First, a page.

Business 04 January 2017
Have you ever gone out with someone that you met through a social app and ended up disappointed because the connection didn’t go much further than physical attraction? If yes, that is the scenario that Valerie Stark and Stina Sanders were looking to overcome when creating the Huggle app.
Huggle is a social app that connects you with people based on places you go, rather than physical appearance. The app uses hyper local technology to check you into your favorite places, your current location or places nearby and allows you to see who else has been there and what other locations you share with them – say goodbye to swiping! According to the founders, it is a mix of Instagram and Foursquare and can be used to find platonic or romantic connections – or simply to be nosey. It is the perfect app to use if you are traveling or new to an area – which is exactly how the idea for the app came about.
Huggle – which suggests a friendly hug - emerged when Valerie moved from Moscow to London and was struggling to make friends so she would often search her own Instagram geo-tags to see who else had gone to the same places and would occasionally reach out to people and initiate conversation. According to her, she started to build a small network through her own geo-tags and one day discovered Stina through a mutual yoga location. Upon scanning Stina's Instagram page, Valerie discovered that the two had a lot of interests in common and both frequented at a lot of the same locations so she decided to message Stina and after a short while, the two met and became friends.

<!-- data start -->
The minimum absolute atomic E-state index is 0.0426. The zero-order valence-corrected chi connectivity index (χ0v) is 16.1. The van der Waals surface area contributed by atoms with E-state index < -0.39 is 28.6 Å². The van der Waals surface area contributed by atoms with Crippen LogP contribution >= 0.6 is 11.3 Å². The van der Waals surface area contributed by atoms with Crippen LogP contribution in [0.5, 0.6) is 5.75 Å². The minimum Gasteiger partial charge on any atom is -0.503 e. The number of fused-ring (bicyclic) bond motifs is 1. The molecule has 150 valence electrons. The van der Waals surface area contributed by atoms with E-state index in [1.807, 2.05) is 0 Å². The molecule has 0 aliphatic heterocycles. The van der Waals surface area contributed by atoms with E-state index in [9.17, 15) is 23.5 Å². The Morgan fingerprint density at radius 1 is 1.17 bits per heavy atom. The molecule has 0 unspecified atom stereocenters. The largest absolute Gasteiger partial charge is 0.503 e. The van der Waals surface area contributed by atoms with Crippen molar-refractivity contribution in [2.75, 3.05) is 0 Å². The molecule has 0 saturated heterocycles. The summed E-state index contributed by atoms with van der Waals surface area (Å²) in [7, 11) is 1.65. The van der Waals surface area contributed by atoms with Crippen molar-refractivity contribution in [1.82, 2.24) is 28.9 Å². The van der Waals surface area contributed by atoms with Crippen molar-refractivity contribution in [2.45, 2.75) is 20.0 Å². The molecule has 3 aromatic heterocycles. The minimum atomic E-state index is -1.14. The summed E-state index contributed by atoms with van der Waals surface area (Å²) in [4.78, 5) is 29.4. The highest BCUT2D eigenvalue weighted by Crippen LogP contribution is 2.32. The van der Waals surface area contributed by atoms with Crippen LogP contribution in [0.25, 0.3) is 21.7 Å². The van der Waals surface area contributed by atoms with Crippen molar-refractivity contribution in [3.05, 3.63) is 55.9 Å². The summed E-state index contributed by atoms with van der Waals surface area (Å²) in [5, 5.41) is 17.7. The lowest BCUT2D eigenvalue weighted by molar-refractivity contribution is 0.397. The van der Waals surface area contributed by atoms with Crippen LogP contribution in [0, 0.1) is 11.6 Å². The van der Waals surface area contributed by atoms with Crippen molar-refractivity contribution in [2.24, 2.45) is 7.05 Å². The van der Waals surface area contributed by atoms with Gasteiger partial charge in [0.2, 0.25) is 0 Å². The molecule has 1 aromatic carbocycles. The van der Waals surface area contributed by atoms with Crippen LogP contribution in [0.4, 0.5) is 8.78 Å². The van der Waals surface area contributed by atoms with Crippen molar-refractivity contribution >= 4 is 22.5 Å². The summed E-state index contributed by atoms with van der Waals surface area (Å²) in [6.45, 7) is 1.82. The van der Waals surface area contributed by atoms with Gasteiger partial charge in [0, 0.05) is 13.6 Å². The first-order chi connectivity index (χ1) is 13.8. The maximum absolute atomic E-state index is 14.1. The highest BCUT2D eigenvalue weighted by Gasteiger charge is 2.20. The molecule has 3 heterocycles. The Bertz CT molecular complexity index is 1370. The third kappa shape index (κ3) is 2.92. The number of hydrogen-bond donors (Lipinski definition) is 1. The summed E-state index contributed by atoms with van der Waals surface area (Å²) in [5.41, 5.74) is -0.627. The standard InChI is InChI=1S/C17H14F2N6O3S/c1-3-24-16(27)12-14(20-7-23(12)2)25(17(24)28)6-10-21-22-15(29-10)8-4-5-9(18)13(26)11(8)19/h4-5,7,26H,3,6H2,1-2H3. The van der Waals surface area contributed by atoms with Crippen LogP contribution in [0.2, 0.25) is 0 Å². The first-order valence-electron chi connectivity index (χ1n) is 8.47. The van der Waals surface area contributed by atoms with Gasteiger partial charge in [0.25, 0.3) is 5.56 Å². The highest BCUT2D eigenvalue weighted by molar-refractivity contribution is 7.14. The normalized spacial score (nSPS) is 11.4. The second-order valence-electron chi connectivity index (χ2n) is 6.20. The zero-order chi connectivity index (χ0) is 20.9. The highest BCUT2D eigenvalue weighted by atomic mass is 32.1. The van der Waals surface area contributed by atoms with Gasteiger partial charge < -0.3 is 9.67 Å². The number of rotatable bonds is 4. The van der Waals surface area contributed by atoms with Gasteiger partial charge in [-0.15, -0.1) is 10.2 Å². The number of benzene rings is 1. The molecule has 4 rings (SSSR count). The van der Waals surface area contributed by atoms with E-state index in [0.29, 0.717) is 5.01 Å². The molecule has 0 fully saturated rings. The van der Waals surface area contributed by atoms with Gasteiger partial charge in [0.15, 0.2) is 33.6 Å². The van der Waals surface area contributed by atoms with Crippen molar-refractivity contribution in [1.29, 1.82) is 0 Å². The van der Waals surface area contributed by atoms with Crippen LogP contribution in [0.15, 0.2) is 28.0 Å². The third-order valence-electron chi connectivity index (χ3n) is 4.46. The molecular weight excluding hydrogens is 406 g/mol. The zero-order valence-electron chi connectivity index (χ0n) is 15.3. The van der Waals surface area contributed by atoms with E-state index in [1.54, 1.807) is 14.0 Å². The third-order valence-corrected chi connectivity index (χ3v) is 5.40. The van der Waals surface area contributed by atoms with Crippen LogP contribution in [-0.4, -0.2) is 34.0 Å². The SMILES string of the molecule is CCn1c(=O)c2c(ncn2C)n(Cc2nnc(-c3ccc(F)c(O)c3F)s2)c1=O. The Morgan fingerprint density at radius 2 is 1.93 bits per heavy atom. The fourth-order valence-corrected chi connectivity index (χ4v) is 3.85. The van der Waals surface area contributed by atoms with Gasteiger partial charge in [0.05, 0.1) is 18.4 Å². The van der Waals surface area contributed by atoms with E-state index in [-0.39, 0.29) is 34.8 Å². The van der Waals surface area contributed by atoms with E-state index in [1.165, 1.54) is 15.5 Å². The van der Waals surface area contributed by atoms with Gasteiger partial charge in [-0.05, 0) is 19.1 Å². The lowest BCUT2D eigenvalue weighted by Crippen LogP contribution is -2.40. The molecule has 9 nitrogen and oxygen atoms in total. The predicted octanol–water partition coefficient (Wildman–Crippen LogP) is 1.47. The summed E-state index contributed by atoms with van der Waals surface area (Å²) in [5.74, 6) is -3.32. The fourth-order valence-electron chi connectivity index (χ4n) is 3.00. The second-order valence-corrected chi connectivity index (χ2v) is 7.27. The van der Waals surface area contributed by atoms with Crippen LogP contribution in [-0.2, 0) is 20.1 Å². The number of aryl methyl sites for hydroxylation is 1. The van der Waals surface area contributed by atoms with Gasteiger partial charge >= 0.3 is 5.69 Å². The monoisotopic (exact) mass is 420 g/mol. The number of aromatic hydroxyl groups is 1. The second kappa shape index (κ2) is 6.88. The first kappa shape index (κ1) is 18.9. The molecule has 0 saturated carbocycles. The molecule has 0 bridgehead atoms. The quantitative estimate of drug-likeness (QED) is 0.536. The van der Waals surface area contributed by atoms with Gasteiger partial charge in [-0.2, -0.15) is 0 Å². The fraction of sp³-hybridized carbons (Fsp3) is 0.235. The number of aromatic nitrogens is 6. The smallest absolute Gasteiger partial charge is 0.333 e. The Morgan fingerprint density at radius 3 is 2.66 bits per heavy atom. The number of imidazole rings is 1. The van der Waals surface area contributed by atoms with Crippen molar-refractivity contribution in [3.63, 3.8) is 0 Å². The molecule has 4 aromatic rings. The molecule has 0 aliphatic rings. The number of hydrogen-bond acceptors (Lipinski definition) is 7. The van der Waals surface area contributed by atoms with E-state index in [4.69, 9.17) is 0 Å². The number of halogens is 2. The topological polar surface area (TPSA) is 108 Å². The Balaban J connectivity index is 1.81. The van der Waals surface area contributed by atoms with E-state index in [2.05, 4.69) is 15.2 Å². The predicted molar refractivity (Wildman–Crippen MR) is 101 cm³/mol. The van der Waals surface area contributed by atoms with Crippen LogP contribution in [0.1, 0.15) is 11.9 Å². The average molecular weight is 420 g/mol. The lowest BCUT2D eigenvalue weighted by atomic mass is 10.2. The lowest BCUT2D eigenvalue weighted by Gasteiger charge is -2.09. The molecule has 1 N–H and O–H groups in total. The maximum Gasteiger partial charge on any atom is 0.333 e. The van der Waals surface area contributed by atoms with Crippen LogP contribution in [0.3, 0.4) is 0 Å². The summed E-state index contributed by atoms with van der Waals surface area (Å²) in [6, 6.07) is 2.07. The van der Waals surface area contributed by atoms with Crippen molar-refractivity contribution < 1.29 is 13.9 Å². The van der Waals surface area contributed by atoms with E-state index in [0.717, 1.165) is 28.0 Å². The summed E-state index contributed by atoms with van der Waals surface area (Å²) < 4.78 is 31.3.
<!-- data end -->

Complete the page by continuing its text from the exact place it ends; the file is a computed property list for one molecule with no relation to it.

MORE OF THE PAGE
After meeting and establishing a friendship in 2014, the duo agreed that since social media apps at the time lacked depth and didn’t provide a good common ground for people to meet combined with their shared desire to meet people that they had things in common with, left a big white-space in the market. Ultimately leading to the start of Huggle in the beginning of 2015.
In a world of Tinders, Grindrs, Hinges, Bumbles and OKCupids, it is refreshing to learn of an experience provided by a social app where romantic or sexual relationships aren’t the assumed end result. "Huggle is a bespoke app and you can use it how you wish" offers Sanders. She explains that there is absolutely no bias when it comes to their target market – man, woman, single, taken, whether you're in search of platonic friendships or romance, all users are welcome.
Valerie Stark and Stina Sanders, founders of Huggle app
The app officially launched in the UK in June 2016 and the U.S. launch is in the works. Huggle has received investment by Andrey Andreev, a Russian entrepreneur who also invested in Bumble, reasserting the market's need for an unbias and platonic social media app.